Zima, back from the dead and now available in China

Remember Zima, that lemon-lime alcoholic beverage from the clear drink craze of the early ’90s? Coors Brewing Company stopped producing it in the U.S. in 2008, but it’s found new life in Asia.

The 7-Eleven near my apartment in Beijing began stocking it recently, and just for the sake of nostalgia I bought a bottle. Zima was a staple at house parties when I was a teenager, a drink forĀ girls who didn’t like beer or liquor. Jolly Ranchers, a type of hard candy, were often added to “improve the taste.” Continue reading

The grandson from China

I recently returned to the U.S. to attend my grandfather’s funeral in northwestern Michigan. My grandfather Ed was well liked, and friends and family came from all over — Nevada, California, Ohio and even Canada — to pay their respects.

Perhaps it’s because I live so far away, but I was repeatedly introduced as “the grandson from China,” which led to a lot of questions. Isn’t China becoming more capitalist? (Absolutely.) Do the Chinese celebrate Christmas? (Only in a commercial sense.) Have you eaten dog? (No.) But would you try it if you were served dog? (No, really I wouldn’t.) Continue reading

Smile and say “CT”

Before moving to China in 2010, I had always been a model of good health. Not overweight. Perfect blood pressure. I drank beer and rarely met a pizza I didn’t fall for, but almost always balanced it out with exercise and more than enough sleep.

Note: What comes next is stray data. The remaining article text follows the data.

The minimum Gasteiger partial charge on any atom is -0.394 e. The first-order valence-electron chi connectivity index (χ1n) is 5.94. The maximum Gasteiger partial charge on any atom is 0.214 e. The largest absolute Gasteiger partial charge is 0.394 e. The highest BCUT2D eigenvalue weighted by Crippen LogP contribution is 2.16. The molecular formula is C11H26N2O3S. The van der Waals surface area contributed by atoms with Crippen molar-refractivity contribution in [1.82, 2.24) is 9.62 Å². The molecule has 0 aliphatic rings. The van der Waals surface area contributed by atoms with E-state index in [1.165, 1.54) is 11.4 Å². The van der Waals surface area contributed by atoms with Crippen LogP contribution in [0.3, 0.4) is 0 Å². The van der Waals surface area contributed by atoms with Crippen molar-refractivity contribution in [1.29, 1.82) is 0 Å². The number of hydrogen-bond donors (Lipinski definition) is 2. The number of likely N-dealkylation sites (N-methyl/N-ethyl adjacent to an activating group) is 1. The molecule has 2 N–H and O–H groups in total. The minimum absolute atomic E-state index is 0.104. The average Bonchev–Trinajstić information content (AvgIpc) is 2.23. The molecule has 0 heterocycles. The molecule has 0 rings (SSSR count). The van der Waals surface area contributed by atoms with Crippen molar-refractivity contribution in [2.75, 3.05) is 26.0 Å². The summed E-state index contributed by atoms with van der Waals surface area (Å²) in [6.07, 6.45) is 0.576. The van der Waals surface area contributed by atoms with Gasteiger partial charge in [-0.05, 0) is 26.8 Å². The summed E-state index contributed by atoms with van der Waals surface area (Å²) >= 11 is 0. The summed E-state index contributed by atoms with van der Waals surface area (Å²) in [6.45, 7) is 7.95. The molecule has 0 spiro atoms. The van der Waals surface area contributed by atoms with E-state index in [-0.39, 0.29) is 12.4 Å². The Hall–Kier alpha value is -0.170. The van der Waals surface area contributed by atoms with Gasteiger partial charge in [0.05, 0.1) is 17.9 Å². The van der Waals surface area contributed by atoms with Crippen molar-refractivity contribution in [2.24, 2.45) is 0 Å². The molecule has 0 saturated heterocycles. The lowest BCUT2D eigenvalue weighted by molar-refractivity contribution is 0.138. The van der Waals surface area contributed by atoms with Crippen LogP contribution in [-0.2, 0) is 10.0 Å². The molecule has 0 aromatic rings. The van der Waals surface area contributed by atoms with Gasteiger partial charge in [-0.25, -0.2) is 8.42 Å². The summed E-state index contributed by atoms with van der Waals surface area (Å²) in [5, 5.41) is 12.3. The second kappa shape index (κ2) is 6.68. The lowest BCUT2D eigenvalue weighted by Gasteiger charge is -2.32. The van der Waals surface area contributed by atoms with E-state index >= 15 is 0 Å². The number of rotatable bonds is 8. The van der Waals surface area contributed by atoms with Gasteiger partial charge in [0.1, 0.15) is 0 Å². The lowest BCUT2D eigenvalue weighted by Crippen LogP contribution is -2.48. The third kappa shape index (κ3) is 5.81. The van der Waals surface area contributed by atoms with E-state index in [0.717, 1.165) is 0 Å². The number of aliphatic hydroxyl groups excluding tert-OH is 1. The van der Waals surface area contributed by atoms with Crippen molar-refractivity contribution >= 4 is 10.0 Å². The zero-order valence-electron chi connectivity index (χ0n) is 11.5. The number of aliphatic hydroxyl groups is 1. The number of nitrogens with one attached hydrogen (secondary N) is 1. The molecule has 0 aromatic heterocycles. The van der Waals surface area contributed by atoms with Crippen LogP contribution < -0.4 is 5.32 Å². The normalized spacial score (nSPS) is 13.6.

Something changed in Beijing. Exactly what, I still can’t put my finger on. Dishes here tend to be on the oily and salty side. The air, water and streets are dirty. That can’t help. And I work nights – 5 to 12 most evenings – whereas most of my jobs in the U.S. were day shifts.

Whatever the cause, my body’s changed. My blood pressure runs high, and because of that I feel anxious. I find it harder to relax, and I spend more time worrying about what could be wrong with me instead of thinking about what to cook for dinner or what to buy my girlfriend for her birthday. Continue reading

A capital idea? Hardly!

For most of my life, China has been a bit of a mystery.

In primary school, I learned about European royalty, the plight of the Native Americans and the wisdom of Abraham Lincoln. In high school, I had an animated history teacher who worked himself into such a frenzy during lectures that his stories became more like theater. I could close my eyes and, with his vivid descriptions, picture a stumpy Napoleon riding horseback into the teeth of a thousand bullets.

Sadly, Asian history was boiled down to just a few major events: a country that bombed us (Japan, at Pearl Harbor) and a country we bombed the hell out of a couple of decades later to stop the spread of communism (Vietnam). In college, I bought a book about a World War II mission to rescue US and British POWs, including some survivors of the Bataan Death March, from a Japanese camp in the Philippines.

So it wasn’t until I moved to China in 2010 that I began to understand the country’s history. I didn’t even know that Beijing was not always the national capital. In April, I traveled to Nanjing, the seat of power from 1368 to 1420 during the Ming Dynasty and again in the early 20th century, before the Communists “liberated” China in 1949.

The Jinghai Temple.

A ceiling inside the Jinghai Temple.

The Linggu Pagoda was built in 1929 to honor soldiers who died in a war between the Chinese Nationalists (Kuomintang) and local warlords.

To third Ming emperor Yongle, who moved the capital to Beijing in 1420, I’ve got to ask: Dude, what were you thinking? Beijing doesn’t get much precipitation, so it can be brutally dry. It’s prone to sandstorms in spring, which leave a red film over everything unfortunate enough to be left outdoors. The winters are long and, when the winds whip down from Siberia, bone-chillingly cold. And unlike many major cities in the world, it isn’t located near any large body of water. Continue reading